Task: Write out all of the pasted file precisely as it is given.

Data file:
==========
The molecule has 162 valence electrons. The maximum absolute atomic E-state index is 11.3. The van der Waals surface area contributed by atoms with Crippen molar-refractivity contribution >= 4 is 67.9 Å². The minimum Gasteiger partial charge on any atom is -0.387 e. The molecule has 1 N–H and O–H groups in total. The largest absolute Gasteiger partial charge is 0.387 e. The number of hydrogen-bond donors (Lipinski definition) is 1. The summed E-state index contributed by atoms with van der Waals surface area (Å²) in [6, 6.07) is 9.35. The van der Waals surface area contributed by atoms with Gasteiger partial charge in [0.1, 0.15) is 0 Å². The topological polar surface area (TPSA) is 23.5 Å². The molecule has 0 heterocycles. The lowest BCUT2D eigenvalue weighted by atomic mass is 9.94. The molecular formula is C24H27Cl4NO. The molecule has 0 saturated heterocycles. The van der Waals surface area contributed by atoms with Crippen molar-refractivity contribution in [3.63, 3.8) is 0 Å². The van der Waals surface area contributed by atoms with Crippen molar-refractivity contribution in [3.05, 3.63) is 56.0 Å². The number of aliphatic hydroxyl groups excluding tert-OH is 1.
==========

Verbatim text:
The molecule has 162 valence electrons. The maximum absolute atomic E-state index is 11.3. The van der Waals surface area contributed by atoms with Crippen molar-refractivity contribution >= 4 is 67.9 Å². The minimum Gasteiger partial charge on any atom is -0.387 e. The molecule has 1 N–H and O–H groups in total. The largest absolute Gasteiger partial charge is 0.387 e. The number of hydrogen-bond donors (Lipinski definition) is 1. The summed E-state index contributed by atoms with van der Waals surface area (Å²) in [6, 6.07) is 9.35. The van der Waals surface area contributed by atoms with Gasteiger partial charge in [0.1, 0.15) is 0 Å². The topological polar surface area (TPSA) is 23.5 Å². The molecule has 0 heterocycles. The lowest BCUT2D eigenvalue weighted by atomic mass is 9.94. The molecular formula is C24H27Cl4NO. The molecule has 0 saturated heterocycles. The van der Waals surface area contributed by atoms with Crippen molar-refractivity contribution in [3.63, 3.8) is 0 Å². The van der Waals surface area contributed by atoms with Crippen molar-refractivity contribution in [3.05, 3.63) is 56.0 Å². The number of aliphatic hydroxyl groups excluding tert-OH is 1.